|Object Name||Tape, Cassette|
|Scope & Content||
Evergreen Slate background: Father was Co-organizer of the company, with men from Whitehall. After his death Robert took over. 1916, 4 quarries, considered VT product. Unfading green, royal purple, gray/black, gray - quarry for each.
-Most notable roof is on corner office of H. G. Williams.
Slate 1" thick (on main street) with all colors of Evergreen slate.
High School (1929) has a great slate roof, little repair needed.
We had a union at one time, not much benefit, ended by the workers themselves.
1920's boom in early years, kept going through Depression, paid off $100,000 note then, after world war 2 revived till 1960's.
1970's, bet it again. 1980's, Matt joined company. 1990's - 2000's, in donation now, still a viable business.
Stopped operating quarries ourselves in 1960's, have 2 quarries which lease out, also market slate from others.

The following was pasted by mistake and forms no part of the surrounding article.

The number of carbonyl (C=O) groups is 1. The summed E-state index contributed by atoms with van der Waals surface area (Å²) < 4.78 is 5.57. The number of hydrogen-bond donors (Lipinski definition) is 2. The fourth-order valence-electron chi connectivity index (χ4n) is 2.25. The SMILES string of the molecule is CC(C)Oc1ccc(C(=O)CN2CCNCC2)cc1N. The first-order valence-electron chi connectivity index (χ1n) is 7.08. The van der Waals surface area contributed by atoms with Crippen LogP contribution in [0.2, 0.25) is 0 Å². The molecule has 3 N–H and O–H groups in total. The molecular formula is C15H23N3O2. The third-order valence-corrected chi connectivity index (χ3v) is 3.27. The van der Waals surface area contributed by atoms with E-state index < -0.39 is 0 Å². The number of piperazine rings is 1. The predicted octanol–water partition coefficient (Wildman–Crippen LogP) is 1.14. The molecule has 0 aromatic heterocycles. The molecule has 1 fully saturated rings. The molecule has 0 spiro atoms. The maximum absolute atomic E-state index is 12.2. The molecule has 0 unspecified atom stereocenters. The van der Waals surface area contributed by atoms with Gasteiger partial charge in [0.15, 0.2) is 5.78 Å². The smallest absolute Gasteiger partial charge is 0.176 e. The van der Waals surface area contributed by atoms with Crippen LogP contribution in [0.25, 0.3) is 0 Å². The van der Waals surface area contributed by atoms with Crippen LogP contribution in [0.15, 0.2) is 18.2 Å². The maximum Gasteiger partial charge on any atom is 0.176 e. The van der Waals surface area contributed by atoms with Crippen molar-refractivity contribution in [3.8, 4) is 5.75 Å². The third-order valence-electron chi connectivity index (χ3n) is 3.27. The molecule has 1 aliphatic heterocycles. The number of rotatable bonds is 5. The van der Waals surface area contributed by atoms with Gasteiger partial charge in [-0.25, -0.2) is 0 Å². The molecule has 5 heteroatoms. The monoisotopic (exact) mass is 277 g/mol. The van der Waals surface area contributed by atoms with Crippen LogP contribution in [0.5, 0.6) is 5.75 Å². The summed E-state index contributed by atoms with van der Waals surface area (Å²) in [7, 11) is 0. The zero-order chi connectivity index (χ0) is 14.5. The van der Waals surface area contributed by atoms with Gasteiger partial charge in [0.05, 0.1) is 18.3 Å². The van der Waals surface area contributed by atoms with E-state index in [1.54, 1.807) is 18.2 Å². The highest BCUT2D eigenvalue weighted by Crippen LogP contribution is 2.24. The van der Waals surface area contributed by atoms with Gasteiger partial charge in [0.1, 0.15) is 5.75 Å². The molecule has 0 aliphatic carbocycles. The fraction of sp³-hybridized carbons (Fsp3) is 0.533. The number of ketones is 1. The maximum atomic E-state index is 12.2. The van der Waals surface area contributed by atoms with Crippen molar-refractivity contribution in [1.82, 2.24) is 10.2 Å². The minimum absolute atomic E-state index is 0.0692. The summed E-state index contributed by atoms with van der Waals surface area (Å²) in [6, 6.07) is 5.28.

Prominent market for roofing only, "graduated" roofs, random designs and thickness or standard roofs.
Has Machinery changed?
1) diamond saw 1950's
2) demise of quarry stick/ replaced by trucks and roads
3) backhoes, movement of rock.
4) In shed, new methods of lifting, conveying, slate rock
Stock market crash and small companies still come and go.
Morris Rote Rosen, town clerk and unofficial historian, his articles are excellent sources of information on the business.
World War 2 laborers disappeared.
Colors are more popular, had to import some to satisfy other colors from Spain, China, will be major problem in future.
Brazil, Argentina- new competitors.
Slate makers were highly skilled as individuals, no longer so.
Many interesting points in Morris Rote Rosen's articles.
|Creator||Williams, Stephen T.|
|Title||Bob and Clark Hicks, Oral History|